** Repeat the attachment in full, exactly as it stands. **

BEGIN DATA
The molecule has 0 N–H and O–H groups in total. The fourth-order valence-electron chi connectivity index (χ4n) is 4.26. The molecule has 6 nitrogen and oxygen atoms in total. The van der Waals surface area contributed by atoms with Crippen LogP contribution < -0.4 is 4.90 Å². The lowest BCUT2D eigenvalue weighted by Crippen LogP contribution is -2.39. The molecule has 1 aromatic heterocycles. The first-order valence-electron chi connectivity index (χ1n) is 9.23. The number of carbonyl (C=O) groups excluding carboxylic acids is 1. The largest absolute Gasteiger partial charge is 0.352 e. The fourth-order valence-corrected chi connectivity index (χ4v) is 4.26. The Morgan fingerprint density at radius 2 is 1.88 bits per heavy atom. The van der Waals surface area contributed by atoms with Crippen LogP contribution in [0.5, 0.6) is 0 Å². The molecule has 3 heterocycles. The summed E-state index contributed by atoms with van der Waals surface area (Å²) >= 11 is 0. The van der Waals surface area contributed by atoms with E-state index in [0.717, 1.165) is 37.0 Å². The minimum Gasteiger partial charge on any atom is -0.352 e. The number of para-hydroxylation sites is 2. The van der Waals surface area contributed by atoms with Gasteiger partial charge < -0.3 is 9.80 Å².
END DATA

The molecule has 0 N–H and O–H groups in total. The fourth-order valence-electron chi connectivity index (χ4n) is 4.26. The molecule has 6 nitrogen and oxygen atoms in total. The van der Waals surface area contributed by atoms with Crippen LogP contribution < -0.4 is 4.90 Å². The lowest BCUT2D eigenvalue weighted by Crippen LogP contribution is -2.39. The molecule has 1 aromatic heterocycles. The first-order valence-electron chi connectivity index (χ1n) is 9.23. The number of carbonyl (C=O) groups excluding carboxylic acids is 1. The largest absolute Gasteiger partial charge is 0.352 e. The fourth-order valence-corrected chi connectivity index (χ4v) is 4.26. The Morgan fingerprint density at radius 2 is 1.88 bits per heavy atom. The van der Waals surface area contributed by atoms with Crippen LogP contribution in [0.5, 0.6) is 0 Å². The molecule has 3 heterocycles. The summed E-state index contributed by atoms with van der Waals surface area (Å²) >= 11 is 0. The van der Waals surface area contributed by atoms with E-state index in [0.717, 1.165) is 37.0 Å². The minimum Gasteiger partial charge on any atom is -0.352 e. The number of para-hydroxylation sites is 2. The van der Waals surface area contributed by atoms with Gasteiger partial charge < -0.3 is 9.80 Å².